Saturday, 30 September 2017

StoryDrive Asia

The Singapore Book Publishers Association and Frankfurt Book Fair are jointly organising the 2017 StoryDrive Asia conference on 13-14 November, at the Intellectual Property Office of Singapore.

The two-day conference is aimed at authors - published and unpublished - publishers, marketing managers, editors, rights and license managers, and service providers. It will cover topics such as copyright and licensing, e-production, sales, new marketing strategies and trends, international business, new technologies, future ways of storytelling like virtual reality and augmented reality, and cross-media sales.

Friday, 29 September 2017

Indie spotlight: Soulla Christodoulou

Indie spotlight is our monthly column on self-publishing. This month our regular columnist, Tim Gurung, chats to Soulla Christodoulou, author of the women’s fiction titles Broken Pieces of Tomorrow, and the forthcoming The Summer Will Come, about her experience of self-publishing.

Friday, 22 September 2017

What kind of heart? Guest post from Alison Jean Lester

Although she is an American now based in England, Alison Jean Lester has variously studied, worked, and raised children in China, Italy, Taiwan, Japan and Singapore. Her first novel, Lillian on Life, was published in 2015, and her second, Yuki Means Happiness, came out in July.

Set in Tokyo, Yuki Means Happiness concerns the relationship between Diana, a young nanny newly-arrived from America, and her charge, two-year-old Yuki Yoshimura.  As Diana becomes increasingly attached to Yuki she also becomes aware that not everything in the Yoshimura household is as it first seemed. Before long, she must ask herself if she is brave enough to put everything on the line for Yuki, and thereby confront too her own demons.

So, over to Alison Jean…

Thursday, 21 September 2017

Backlist books: Mahabharata retold by William Buck

Backlist books is a column by Lucy Day Hobor that focuses on enduring, important works from or about Asia.

This post is about The Mahabharata, specifically a short prose retelling by William Buck. The 2,000-year-old Sanskrit original is the longest epic poem in the world, consisting of over 200,000 verses or 1.8 million words. If you combine The Mahabharata with the much shorter Sanskrit epic The Ramayana, you get more words than there are in The Iliad, The Odyssey, The Bible, and the complete works of Shakespeare combined. Even the short version of The Mahabharata bristles with more heroes, fair maidens, and helpful, mischievous, or jealous gods than you can shake a stick at. Nevertheless, let’s shake that stick.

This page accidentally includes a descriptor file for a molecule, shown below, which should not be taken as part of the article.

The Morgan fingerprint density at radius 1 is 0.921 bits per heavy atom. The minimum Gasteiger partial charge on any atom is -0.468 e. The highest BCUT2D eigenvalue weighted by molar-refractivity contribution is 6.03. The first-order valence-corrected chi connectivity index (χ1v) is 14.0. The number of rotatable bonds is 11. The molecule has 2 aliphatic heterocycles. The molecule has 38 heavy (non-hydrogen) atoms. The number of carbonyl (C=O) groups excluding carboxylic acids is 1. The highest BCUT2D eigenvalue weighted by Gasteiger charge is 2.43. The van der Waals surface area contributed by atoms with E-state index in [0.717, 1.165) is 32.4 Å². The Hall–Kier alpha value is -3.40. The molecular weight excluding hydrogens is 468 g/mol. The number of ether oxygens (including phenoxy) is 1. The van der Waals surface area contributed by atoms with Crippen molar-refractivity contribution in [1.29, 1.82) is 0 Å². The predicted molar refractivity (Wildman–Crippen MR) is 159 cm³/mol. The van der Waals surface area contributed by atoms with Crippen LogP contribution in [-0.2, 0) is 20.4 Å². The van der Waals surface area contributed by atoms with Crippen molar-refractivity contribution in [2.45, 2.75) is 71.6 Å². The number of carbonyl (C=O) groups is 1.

See below to find out what you need to know to decide whether you should read The Mahabharata, or what you should know about it even if you never do!

Wednesday, 20 September 2017

Elaine Chiew on contemporary voices: The Wangs vs The World by Jade Chang

In the first of her new columns on contemporary voices Elaine Chiew uses The Wangs vs The World by Jade Chang as a springboard to discuss road trip fiction.

The novel sets off, so to speak, when Charles Wang, an American-born Chinese for whom the American dream has turned into a nightmare, decides he wants to take his family on a healing trip to China, but first they must survive a road trip through America.

So, over to Elaine…

Friday, 15 September 2017

Jo Furniss on dystopias

All the Little Children, the debut novel from Singapore-based, British expat Jo Furniss was published at the beginning of this month. In the previous post, Jo explained how living in Singapore has helped her writing career. All the Little Children is a dystopia.  Jo here reflects generally on dystopias.

Wednesday, 13 September 2017

All the Little Children, guest post by Jo Furniss

When a family camping trip takes a dark turn, how far will one mother go to keep her family safe? That’s the question British-born serial expat Jo Furniss addresses in her newly-released debut novel All the Little Children. Jo previously lived in Switzerland, but is now based in Singapore. She here discusses how living in the City-state shaped her writing, and how she interacts with other local and regional writers. All the Little Children is a dystopia, on Thursday Jo will follow up this post with a second one exploring the whole idea of dystopias.

Jo trained as a journalist, and worked for numerous organisations including the BBC and The Economist. In 2015, she founded SWAGLit an online literary magazine for writers in Singapore.